I navigated San Salvador’s notorious traffic and summer humidity in August of 2021 to meet Simán Khoury — the president of La Asociación Salvadoreña Palestina — at his office in the municipality of Santa Tecla.
The gregarious association president is one of the most active representatives from the Salvadoran-Palestinian community in one of the largest Palestinian populations in Latin America. At the end of our meeting, I asked him how he came to settle in El Salvador, as he arrived later than others, who trace their descendance to migrants, who came over during the late-19th and early-20th century.
Simán Khoury Office, courtesy of Amy Fallas
Simán relayed a story of falling in love with a Salvadoran woman during the 1980s, when she was visiting a Holy Land relics shop in Bethlehem. He came to El Salvador to marry her and move back to Palestine… only to have this plan derailed by an attack during the Salvadoran Civil War, which injured his young, pregnant wife. They stayed in El Salvador, where he lives today with his family, as a community leader in the small Central American country.
I found it heartbreaking that the kind of violence he experienced in Palestine is what resulted in his permanent resettlement in El Salvador. But, in fact, this is one of the questions that guides my research on the Palestinian diaspora in the country: namely, how do we study a marginalized community that has made their home within another margin of a different region?
El Salvador is far from a common focus of study in Latin American history. It is often categorized as a country plagued by war and violence… the same attributes that mark the popular depiction of Palestine.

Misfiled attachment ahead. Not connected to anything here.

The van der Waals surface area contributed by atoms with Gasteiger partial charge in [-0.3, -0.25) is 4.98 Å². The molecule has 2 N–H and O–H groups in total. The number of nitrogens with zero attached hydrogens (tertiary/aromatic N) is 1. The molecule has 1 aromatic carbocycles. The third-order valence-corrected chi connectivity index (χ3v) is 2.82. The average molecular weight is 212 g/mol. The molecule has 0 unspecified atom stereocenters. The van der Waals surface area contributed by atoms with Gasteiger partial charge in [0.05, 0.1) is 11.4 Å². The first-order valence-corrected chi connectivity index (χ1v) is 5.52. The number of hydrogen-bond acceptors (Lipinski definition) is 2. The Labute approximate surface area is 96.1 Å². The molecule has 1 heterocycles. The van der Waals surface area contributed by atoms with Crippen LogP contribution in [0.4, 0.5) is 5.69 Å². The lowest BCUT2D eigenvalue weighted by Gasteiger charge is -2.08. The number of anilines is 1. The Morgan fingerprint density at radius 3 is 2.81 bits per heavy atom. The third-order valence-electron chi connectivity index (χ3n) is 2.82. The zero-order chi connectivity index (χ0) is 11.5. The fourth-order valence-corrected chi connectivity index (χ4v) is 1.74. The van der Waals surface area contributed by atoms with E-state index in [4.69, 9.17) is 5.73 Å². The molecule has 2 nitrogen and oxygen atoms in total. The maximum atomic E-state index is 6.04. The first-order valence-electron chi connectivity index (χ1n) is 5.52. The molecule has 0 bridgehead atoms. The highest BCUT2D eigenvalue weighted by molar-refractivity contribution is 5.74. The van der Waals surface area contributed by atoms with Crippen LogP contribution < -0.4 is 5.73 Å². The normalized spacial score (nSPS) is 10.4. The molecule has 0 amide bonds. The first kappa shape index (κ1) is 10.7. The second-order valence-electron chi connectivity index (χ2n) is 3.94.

What does it mean to live at the margins of the margin?
This experience is emblematic of the historical trajectory of many Palestinians in El Salvador. Journalist Roberto Valencia observed that “those who have come from Palestine are power in El Salvador. Power. The country cannot be fully explained without the Handal, the Zablah, the Hasbún; without the Simán and Salume; without the Bukele. But that power is relatively new.”
Salvadoran National Archives, courtesy of Amy Fallas
In 21st-century El Salvador, there are close to 100,000 individuals of Palestinian descent. This is around the total amount of Palestinians who reside in all the countries of the European Union. Collectively, they wield significant political, economic, and social influence. As the best example, El Salvador’s President Nayib Bukele, and an array of notable leaders of business, industry, and politics.
Yet, as Valencia notes, this power is new. During the early 20th century, racialized notions of religious identity rendered these largely Christian Palestinian migrants as suspect, trapping them in a web of bureaucratic and legal exclusion, at a time when xenophobia against Chinese immigrants, local Afro-descendent and Indigenous communities was widespread.
While these migrants primarily hailed from Bethlehem, the land of Jesus’ birth, associations with the ‘Islamic’ and ‘Asiatic’ Ottoman Empire entangled this community within discriminatory racial schemas that led to their marginalization. A wave of anti-Palestinian sentiment into the 1930s classified certain members of the community as ‘extranjeros indeseables,’ or ‘undesirable foreigners.’
Exploring this difficult history reveals forms of Palestinian resistance and civic participation — characteristic of the community that today forms one of the largest Palestinian diasporas in the world.
Circular from the 1930s, courtesy of Amy Fallas
During the late-19th century, an estimated 1.2 million from Ottoman Syria and Palestine embarked on transatlantic journeys to the Western Hemisphere in search of economic opportunities. Among these migrants were those who settled in El Salvador. The oral histories of these descendants make reference to early entries at El Salvador’s two main Pacific ports: Cutuco and Acajutla.
The earliest documentation of Palestinians in El Salvador, from the late-1880s, reveals a common profile that reflects broader migration trends from the Ottoman Middle East to the Americas — young, Christian men, with the notable exception that those who settled in El Salvador were primarily from Bethlehem.